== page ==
02 Aug 2013
Heather Leatt did a great job of highlighting the revisions to the Ofsted School Inspection Handbook: www.heatherleatt.co.uk/ofsted-school-inspection-handbook-september-2013 It has prompted these observations.
There have been a number of comments from colleagues that Ofsted inspectors expect to see certain styles of teaching. This is not the case. Inspectors have been told for some time not to privilege one style of teaching over another. This is now made clear in the revised document. Sir Michael Wilshaw also talked about what makes a good teacher in his 2012 RSA speech.
There is an interesting section in Ofsted’s ‘Moving English Forward 2012′. It is the summary document for English. www.ofsted.gov.uk/resources/moving-english-forward. It also contains some generic observations about teaching and learning. It found that the effectiveness of learning in some lessons was limited by common misconceptions about what constitutes good teaching and learning. These include:
An inflexible approach to planning lessons
Inspectors have not expected to see lesson plans for some time. This is now made explicit in the revised framework. School policies sometimes insist that all lesson plans should always follow the same structure, no matter what is being taught. In addition, evidence from the report suggest that teachers often feel that they should not alter their plans during the lesson. The notion of a three- or four- part structure to lessons with certain key elements, such as a lively starter activity and an opportunity to review learning at the end is helpful to teachers. However, teachers need to have the confidence to depart from their plans if early indications are, for example, that the pupils know more or less than the teacher anticipated. The key consideration should be the development of pupils’ learning rather than sticking rigidly to a plan. Lesson plans are often so detailed that they get in the way of flexibility or responses from learners. What Mick Waters calls ‘planning blight’.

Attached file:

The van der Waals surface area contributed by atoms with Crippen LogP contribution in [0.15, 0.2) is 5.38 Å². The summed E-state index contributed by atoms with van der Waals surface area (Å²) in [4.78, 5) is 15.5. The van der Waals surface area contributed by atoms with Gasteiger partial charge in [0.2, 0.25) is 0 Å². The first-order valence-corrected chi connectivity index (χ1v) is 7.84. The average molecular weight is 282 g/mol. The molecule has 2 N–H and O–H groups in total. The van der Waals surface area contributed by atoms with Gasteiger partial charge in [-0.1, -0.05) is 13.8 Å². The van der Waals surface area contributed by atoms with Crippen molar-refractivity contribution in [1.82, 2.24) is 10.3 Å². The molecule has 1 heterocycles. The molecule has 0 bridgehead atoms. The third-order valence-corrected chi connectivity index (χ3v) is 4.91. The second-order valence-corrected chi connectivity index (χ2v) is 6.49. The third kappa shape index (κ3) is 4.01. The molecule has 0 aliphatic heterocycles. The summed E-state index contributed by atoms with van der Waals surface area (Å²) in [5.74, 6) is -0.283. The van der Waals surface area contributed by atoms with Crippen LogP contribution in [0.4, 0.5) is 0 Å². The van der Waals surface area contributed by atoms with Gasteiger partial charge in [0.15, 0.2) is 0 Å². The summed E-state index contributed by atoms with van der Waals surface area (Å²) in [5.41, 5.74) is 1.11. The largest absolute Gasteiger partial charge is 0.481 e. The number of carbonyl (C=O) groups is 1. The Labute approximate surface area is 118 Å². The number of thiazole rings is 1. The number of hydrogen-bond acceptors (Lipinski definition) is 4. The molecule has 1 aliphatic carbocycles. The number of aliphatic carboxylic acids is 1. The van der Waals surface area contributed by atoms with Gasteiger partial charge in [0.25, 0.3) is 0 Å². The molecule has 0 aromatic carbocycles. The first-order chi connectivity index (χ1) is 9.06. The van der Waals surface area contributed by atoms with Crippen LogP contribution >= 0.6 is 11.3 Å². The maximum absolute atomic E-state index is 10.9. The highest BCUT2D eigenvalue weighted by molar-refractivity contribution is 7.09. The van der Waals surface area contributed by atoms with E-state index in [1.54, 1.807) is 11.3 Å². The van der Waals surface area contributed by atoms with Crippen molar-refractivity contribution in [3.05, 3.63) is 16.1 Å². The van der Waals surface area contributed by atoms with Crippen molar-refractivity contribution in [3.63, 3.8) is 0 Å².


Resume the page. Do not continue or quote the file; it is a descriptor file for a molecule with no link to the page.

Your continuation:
The document has also some interesting things to say about pace and the number of activities in a lesson.
There seems to be a belief that the faster the lesson, the better the learning. While pace is important – a slow lesson is likely to lose pupils’ concentration – teachers too often concentrate on the pace of their planning activities rather than the pace of learning. For example, a teacher told an inspector that they had bee advised that a starter activity should never last longer than 10 minutes. While this may be a sensible starting point for discussion, a starter activity, like any other activity, needs to last only as long as is needed to secure effective learning.
The number of activities
Some teachers appear to believe that the more activities they can cram into the lesson, the more effective it will be. This is often counterproductive, as activities are changed so often that pupils do not complete tasks and learning is not consolidated or extended. And in these lessons, the teacher is often working harder than the learners.
So, less is usually more. And if it works, it’s going to be good.comments powered by Disqus